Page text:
Because conventional portable instrument stands support a stringed instrument primarily by its base and only secondarily by its neck in a leaning arrangement, such stands may not be entirely suitable for supporting more delicate stringed instruments, such as violins and violas. Such instruments are more properly supported in a suspended arrangement to avoid imparting undue stress on a base, or body portion, thereof. This may be done by hanging the stringed instrument from its neck in the case of a guitar (e.g., by use of dual hooks which clinch the flair at the base of the tuning peg board), or from its scroll in the case of a violin or viola. Indeed, in a fixed storage arrangement, such as an instrument cabinet, string instruments are typically supported by hanging. As those skilled in the art will appreciate, the latter is the recommended storage technique when a stringed instrument is not being transported. However, conventional portable instrument stands for elongate instruments do not provide for a suspended support arrangement, relying instead on primarily supporting a base/body portion wherein the neck rests on a vertical-type support in a leaning fashion.
Another problem with conventional portable instrument stands is that when designed to be collapsible into a storage and transport configuration, such a stand, even when collapsed, typically remains bulky. Consequently, the collapsed instrument stand cannot easily be stored within the confines of, or compartments of, an instrument case or satchel.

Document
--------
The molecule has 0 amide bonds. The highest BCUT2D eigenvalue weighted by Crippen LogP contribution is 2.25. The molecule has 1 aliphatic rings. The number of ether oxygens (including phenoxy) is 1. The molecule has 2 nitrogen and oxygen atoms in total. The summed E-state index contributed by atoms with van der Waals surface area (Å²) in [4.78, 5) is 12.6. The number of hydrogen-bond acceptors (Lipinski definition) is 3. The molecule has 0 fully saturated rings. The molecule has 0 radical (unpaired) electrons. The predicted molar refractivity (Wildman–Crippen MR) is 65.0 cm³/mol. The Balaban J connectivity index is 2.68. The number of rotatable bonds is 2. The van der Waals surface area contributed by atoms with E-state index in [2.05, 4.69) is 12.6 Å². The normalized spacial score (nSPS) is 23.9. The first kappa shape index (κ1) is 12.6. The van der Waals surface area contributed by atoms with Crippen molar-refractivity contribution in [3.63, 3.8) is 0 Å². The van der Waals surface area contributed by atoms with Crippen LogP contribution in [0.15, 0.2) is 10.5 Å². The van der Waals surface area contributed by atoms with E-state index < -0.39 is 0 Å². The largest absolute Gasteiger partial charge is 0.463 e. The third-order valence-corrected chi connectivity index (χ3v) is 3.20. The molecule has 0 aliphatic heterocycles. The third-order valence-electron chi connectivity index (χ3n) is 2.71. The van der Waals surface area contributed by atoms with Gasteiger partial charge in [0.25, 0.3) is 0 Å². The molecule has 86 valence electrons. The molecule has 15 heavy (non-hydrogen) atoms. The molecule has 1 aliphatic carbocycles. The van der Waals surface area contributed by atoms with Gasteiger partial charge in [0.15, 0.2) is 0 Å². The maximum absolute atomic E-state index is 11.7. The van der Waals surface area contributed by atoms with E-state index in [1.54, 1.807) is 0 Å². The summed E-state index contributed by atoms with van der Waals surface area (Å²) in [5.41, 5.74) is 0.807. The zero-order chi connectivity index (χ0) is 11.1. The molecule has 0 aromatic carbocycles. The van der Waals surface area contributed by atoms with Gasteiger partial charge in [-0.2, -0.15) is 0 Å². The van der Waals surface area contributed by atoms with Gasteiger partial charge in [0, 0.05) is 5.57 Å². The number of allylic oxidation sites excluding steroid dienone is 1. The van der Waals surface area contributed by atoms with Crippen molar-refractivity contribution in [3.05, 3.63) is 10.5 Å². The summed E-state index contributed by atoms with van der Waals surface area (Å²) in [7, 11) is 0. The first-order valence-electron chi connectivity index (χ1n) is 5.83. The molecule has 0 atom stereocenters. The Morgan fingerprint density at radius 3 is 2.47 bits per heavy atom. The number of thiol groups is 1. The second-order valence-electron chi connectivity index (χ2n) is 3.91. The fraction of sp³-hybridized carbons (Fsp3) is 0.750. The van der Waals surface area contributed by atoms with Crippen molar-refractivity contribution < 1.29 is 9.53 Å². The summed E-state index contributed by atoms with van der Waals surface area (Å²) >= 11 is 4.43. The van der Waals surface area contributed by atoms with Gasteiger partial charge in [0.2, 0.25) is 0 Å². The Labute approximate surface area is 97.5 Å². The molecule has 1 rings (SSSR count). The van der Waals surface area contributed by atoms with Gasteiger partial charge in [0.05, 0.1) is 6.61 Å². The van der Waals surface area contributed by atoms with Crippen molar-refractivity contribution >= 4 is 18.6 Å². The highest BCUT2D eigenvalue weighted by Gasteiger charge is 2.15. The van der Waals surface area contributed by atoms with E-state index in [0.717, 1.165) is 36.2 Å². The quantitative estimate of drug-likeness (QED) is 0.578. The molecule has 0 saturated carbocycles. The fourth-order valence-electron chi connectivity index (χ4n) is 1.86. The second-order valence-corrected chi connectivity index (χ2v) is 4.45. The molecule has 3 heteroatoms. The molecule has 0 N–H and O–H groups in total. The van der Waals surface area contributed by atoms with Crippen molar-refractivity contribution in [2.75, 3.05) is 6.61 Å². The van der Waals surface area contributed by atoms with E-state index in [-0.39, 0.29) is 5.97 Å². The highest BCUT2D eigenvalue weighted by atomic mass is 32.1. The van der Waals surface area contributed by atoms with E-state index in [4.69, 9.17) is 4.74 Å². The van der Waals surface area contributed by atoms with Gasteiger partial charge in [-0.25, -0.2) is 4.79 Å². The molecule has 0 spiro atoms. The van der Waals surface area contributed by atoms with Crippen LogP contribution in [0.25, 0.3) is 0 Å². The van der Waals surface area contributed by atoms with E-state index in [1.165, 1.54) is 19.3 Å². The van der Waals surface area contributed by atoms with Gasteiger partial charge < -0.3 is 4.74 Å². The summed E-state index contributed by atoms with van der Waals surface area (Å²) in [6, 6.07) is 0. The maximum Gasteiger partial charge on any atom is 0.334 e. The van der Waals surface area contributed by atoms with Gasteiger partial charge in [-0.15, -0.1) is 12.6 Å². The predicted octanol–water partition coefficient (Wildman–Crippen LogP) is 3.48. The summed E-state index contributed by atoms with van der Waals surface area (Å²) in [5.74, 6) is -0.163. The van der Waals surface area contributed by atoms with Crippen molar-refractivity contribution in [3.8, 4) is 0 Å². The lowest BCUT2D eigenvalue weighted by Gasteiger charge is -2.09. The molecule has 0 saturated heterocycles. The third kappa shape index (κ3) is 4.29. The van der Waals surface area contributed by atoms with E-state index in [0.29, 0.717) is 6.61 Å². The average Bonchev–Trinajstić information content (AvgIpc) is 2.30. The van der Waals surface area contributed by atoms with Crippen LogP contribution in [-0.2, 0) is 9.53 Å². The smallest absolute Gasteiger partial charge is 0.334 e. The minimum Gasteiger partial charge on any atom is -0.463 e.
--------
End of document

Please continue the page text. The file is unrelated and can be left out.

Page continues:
These and other problems are alleviated in an instrument stand in accordance with the present invention.
An instrument stand in accordance with the present invention provides a number of features not found in conventional portable instrument stands. An instrument stand in accordance with the present invention can support an instrument in a suspended fashion thereby imparting a minimum amount of stress to the instrument. In addition, an instrument stand incorporating the invention can be collapsed into a storage/transportation configuration that is substantially planar, thereby rendering the stand in a flat, low-profile orientation. Consequently, the instrument stand, in a collapsed state, can be stored within a compartment of an instrument case, or within the instrument case's main compartment.